COLORADO SPRINGS — With a heavy concentration of military bases and defense-related businesses, it is not a matter of whether federal budget cuts will hit Colorado’s second-largest city but a matter of how hard.

However, some area business and political leaders, while bracing for economic bleeding, see an opportunity to recast the city’s economic future. Through a combination of nimble strategizing and aggressively targeting competitors for acquisition, a handful of companies operating in the shadow of Pikes Peak are hoping to position themselves and the city on a growth path.


“It is kind of one of those Charles Dickens moments: ‘It was the best of times, it was the worst of times,’ ” said Andy Merritt, chief defense-industry officer for the Colorado Springs Regional Business Alliance.

The pride of Colorado Springs has long been its robust defense industry. With the fallout from budget cuts now happening, the “worst of times” is self-evident.

  1. The across-the-board trimming of federal spending — ranging from 2 percent to 8 percent among programs and called sequestration — is because Congress and the White House haven’t come up with a deficit-reduction plan. The defense budget is absorbing half of the cuts.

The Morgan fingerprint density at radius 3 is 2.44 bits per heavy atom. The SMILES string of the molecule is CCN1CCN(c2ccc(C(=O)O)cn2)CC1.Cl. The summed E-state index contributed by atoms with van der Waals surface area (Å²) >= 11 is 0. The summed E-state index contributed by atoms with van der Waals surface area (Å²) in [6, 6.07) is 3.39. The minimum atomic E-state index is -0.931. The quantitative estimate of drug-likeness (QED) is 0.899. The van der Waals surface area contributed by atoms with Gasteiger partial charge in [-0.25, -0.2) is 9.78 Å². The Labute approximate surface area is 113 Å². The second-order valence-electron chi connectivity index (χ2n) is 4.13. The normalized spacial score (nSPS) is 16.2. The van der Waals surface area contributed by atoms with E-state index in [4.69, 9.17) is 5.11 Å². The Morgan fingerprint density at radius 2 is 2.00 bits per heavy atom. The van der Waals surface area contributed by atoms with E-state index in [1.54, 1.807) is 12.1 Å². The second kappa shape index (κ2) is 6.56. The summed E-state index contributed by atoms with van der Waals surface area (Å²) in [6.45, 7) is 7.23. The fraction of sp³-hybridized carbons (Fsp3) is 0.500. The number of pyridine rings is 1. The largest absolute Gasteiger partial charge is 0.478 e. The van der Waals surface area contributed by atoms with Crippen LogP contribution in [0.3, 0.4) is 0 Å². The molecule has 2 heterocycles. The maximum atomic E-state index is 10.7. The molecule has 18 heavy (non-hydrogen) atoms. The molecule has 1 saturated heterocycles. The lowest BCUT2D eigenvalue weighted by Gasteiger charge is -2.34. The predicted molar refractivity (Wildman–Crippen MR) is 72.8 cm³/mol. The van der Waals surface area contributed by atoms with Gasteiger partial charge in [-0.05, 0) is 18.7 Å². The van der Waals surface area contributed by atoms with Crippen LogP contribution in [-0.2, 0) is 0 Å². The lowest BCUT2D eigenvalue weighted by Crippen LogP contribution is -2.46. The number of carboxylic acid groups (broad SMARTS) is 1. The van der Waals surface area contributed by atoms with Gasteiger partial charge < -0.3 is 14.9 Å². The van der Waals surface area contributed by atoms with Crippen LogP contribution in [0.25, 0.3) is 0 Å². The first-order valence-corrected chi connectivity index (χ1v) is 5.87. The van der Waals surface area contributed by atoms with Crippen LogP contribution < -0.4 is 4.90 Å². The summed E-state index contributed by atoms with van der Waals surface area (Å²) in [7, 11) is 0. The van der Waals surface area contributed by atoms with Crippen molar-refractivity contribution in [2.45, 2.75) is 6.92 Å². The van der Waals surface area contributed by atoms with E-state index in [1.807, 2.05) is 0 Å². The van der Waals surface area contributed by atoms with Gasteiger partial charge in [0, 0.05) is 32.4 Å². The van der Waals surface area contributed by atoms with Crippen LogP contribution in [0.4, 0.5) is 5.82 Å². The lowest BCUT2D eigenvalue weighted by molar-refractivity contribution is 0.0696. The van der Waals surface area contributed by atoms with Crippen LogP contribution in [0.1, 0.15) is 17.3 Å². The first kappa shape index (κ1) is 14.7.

El Paso County receives about 1 percent of the U.S. Department of Defense’s $600 billion budget — a disproportionately high percentage for a single county.

The four largest employers in the city are the military installations at Fort Carson, Peterson Air Force Base, Schriever Air Force Base and the U.S. Air Force Academy.

Thousands of civilian employees are preparing for federal furloughs while several defense and aerospace contractors have made mass layoffs after losing U.S. government contracts.

But in the midst of the discouraging news, several leaders in the Springs see an unusual opportunity afforded by the fiscal constraints.